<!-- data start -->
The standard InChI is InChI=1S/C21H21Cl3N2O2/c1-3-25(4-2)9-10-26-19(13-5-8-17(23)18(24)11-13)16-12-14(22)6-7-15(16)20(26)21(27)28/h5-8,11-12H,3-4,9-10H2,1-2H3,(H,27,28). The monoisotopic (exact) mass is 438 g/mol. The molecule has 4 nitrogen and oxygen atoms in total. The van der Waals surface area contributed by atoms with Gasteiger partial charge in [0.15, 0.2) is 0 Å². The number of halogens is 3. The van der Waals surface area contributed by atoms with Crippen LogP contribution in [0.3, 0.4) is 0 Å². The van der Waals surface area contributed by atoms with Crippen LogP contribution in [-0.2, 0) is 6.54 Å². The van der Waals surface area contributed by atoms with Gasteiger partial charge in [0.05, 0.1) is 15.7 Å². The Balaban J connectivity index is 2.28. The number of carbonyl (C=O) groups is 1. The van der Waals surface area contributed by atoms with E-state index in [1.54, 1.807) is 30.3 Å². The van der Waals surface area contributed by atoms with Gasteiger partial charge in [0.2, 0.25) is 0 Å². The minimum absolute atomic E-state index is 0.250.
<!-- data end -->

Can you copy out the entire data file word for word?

The standard InChI is InChI=1S/C21H21Cl3N2O2/c1-3-25(4-2)9-10-26-19(13-5-8-17(23)18(24)11-13)16-12-14(22)6-7-15(16)20(26)21(27)28/h5-8,11-12H,3-4,9-10H2,1-2H3,(H,27,28). The monoisotopic (exact) mass is 438 g/mol. The molecule has 4 nitrogen and oxygen atoms in total. The van der Waals surface area contributed by atoms with Gasteiger partial charge in [0.15, 0.2) is 0 Å². The number of halogens is 3. The van der Waals surface area contributed by atoms with Crippen LogP contribution in [0.3, 0.4) is 0 Å². The van der Waals surface area contributed by atoms with Crippen LogP contribution in [-0.2, 0) is 6.54 Å². The van der Waals surface area contributed by atoms with Gasteiger partial charge in [0.05, 0.1) is 15.7 Å². The Balaban J connectivity index is 2.28. The number of carbonyl (C=O) groups is 1. The van der Waals surface area contributed by atoms with E-state index in [1.54, 1.807) is 30.3 Å². The van der Waals surface area contributed by atoms with Gasteiger partial charge in [0.2, 0.25) is 0 Å². The minimum absolute atomic E-state index is 0.250.